I recently saw a news story where a British swimmer was competing in a 16-mile swim across the Cook Strait off the coast of New Zealand. At one point, he noticed a great white shark swimming just a few feet below him.
Soon after the shark had approached, a pod of dolphins formed a circle around the man as he swam. A few minutes later, the shark disappeared, and the dolphins continued swimming in a circle around the man for another 50 minutes.
I’ve written before about instances where one or two wild dolphins have shown people (including me) complete love and acceptance in the open sea—it blows me away every time. What I find exceptional in this case is that a whole pod collectively decided to rally around the man to protect him. Dolphins often stick together in pods to protect each other from sharks, and they could have chosen to protect only themselves that day in the Cook Strait. But there was obviously a conversation and consensus among them that surrounding the man together would be a good idea.
I don’t go around accusing sharks, and I don’t know for sure the shark was going to attack the man. I am pretty sure, though, that the man experienced some level of automatic panic and fear when he laid eyes on the shark beneath him, and that the dolphins picked up that signal right away. When they circled the man, the dolphins basically brought him into their pod and treated him as a legit member. And they didn’t drop that support when the shark swam away. For nearly an hour more, they all swam as a pod.
I taught an intuitive animal communication workshop a couple of weeks ago, and I described to the students how all animals communicate intuitively all of the time with each other. In a pod, flock, pack, herd, etc., it’s crucial that animals do so in order to stay healthy and thrive.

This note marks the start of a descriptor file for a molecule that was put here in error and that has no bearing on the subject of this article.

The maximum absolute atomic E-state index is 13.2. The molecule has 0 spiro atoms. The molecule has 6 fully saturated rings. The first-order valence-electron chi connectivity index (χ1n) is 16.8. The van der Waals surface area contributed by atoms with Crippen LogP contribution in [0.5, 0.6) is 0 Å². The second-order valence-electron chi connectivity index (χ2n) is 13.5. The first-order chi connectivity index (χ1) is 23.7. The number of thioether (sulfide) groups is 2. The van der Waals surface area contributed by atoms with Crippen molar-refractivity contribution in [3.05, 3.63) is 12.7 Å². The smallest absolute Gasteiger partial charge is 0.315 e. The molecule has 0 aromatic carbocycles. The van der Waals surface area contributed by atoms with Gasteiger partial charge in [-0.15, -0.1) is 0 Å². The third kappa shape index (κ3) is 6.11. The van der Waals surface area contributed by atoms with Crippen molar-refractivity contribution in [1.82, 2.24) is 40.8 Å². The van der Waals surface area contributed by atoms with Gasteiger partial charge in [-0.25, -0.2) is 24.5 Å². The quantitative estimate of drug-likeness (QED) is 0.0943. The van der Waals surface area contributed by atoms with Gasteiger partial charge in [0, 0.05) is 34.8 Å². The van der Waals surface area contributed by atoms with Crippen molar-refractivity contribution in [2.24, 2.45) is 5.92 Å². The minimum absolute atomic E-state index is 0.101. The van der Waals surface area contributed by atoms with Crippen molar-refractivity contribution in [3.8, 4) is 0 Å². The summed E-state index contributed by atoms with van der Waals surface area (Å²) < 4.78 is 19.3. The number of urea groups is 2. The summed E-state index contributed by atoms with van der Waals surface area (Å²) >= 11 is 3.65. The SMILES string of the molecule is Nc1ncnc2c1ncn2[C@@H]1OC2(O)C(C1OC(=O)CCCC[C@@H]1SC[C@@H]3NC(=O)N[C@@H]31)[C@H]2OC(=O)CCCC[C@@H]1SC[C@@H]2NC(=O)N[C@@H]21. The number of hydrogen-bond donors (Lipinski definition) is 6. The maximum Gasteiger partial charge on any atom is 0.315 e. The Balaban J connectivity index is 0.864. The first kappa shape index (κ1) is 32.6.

One of the coolest things I’ve ever seen is when I observed a herd of horses in Costa Rica. One horse was serving as lookout, focused on the surroundings to keep the herd safe. His back was to two other horses who were grazing. At the exact moment the lookout horse started to put his head down to graze, the two behind him lifted their heads up and started to survey the surroundings. They’d switched roles without physically seeing each other. It was all one hundred percent intuitive and an exchange of energetic information. The two grazers were happy to give the lookout a break.
When we bring pets into our home, we’re part of the herd, and they treat us as such.
Last week I had to have a rather intense dental procedure, and as soon as I got home, I lay down on the bed to rest. Immediately, our cat Calla jumped onto the bed to lie down with me and give me comfort. Calla is not a snuggle-on-the-bed in summertime cat. Her fur is thick and she prefers lying on hardwood floors or in front of the AC. But whenever I lie on the bed with an ailment, she’s there. She reads the energy and supports the herd. It reminded me of when Calla had her dental procedure last year, I lay on the floor with her and sent her Reiki. We all naturally play the roles that are for the best of the herd.
On my way to the dental procedure, the Uber drove me up the East Side Highway of Manhattan. At one point I looked out the window to the East River, and I caught sight of a small boat with huge letters at the back that spelled out COSMO. I immediately thought of Cosmo the horse who I’d worked with in Costa Rica right before I had surgery a few years ago. I’d had a lot of fear going into that procedure, and Cosmo’s message to me that week was to go into my heart, stay in joy, and know that everything’s going to be great. It was the exact mindset (and heartset) that I needed to enter the dentist’s office with that day.
Our herd doesn’t have to live in our house with us. Physical proximity isn’t required, although it’s very useful in, say, the Cook Strait. Animals constantly show us how to function in balance together, how to give and receive support intuitively, energetically, and physically. Pods, herds, and packs are the ultimate schools of life (and love). 💜